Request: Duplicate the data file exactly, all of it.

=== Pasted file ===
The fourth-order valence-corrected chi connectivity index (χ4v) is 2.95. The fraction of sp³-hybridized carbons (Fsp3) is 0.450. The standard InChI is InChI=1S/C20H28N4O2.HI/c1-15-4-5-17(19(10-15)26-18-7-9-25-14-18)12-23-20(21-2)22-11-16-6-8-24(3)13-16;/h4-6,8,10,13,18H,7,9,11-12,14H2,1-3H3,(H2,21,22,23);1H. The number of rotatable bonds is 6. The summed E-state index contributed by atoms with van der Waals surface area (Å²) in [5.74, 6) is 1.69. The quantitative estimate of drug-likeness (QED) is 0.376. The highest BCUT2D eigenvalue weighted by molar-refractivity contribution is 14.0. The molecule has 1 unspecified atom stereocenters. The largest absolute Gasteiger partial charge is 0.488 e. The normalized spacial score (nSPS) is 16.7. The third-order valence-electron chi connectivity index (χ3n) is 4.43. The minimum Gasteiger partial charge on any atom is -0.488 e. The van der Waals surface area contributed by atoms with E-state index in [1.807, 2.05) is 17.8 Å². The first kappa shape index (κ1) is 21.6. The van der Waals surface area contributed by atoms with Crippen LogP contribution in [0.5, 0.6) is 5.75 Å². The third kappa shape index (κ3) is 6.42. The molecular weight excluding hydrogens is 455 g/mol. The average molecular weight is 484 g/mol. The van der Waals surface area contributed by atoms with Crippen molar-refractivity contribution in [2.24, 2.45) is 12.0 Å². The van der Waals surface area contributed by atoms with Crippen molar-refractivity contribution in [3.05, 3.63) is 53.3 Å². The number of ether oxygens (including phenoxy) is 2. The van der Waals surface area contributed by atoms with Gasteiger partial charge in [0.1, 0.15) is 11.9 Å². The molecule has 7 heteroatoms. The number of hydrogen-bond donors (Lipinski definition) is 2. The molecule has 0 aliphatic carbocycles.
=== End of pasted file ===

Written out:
The fourth-order valence-corrected chi connectivity index (χ4v) is 2.95. The fraction of sp³-hybridized carbons (Fsp3) is 0.450. The standard InChI is InChI=1S/C20H28N4O2.HI/c1-15-4-5-17(19(10-15)26-18-7-9-25-14-18)12-23-20(21-2)22-11-16-6-8-24(3)13-16;/h4-6,8,10,13,18H,7,9,11-12,14H2,1-3H3,(H2,21,22,23);1H. The number of rotatable bonds is 6. The summed E-state index contributed by atoms with van der Waals surface area (Å²) in [5.74, 6) is 1.69. The quantitative estimate of drug-likeness (QED) is 0.376. The highest BCUT2D eigenvalue weighted by molar-refractivity contribution is 14.0. The molecule has 1 unspecified atom stereocenters. The largest absolute Gasteiger partial charge is 0.488 e. The normalized spacial score (nSPS) is 16.7. The third-order valence-electron chi connectivity index (χ3n) is 4.43. The minimum Gasteiger partial charge on any atom is -0.488 e. The van der Waals surface area contributed by atoms with E-state index in [1.807, 2.05) is 17.8 Å². The first kappa shape index (κ1) is 21.6. The van der Waals surface area contributed by atoms with Crippen LogP contribution in [0.5, 0.6) is 5.75 Å². The third kappa shape index (κ3) is 6.42. The molecular weight excluding hydrogens is 455 g/mol. The average molecular weight is 484 g/mol. The van der Waals surface area contributed by atoms with Crippen molar-refractivity contribution in [2.24, 2.45) is 12.0 Å². The van der Waals surface area contributed by atoms with Crippen molar-refractivity contribution in [3.05, 3.63) is 53.3 Å². The number of ether oxygens (including phenoxy) is 2. The van der Waals surface area contributed by atoms with Gasteiger partial charge in [0.1, 0.15) is 11.9 Å². The molecule has 7 heteroatoms. The number of hydrogen-bond donors (Lipinski definition) is 2. The molecule has 0 aliphatic carbocycles.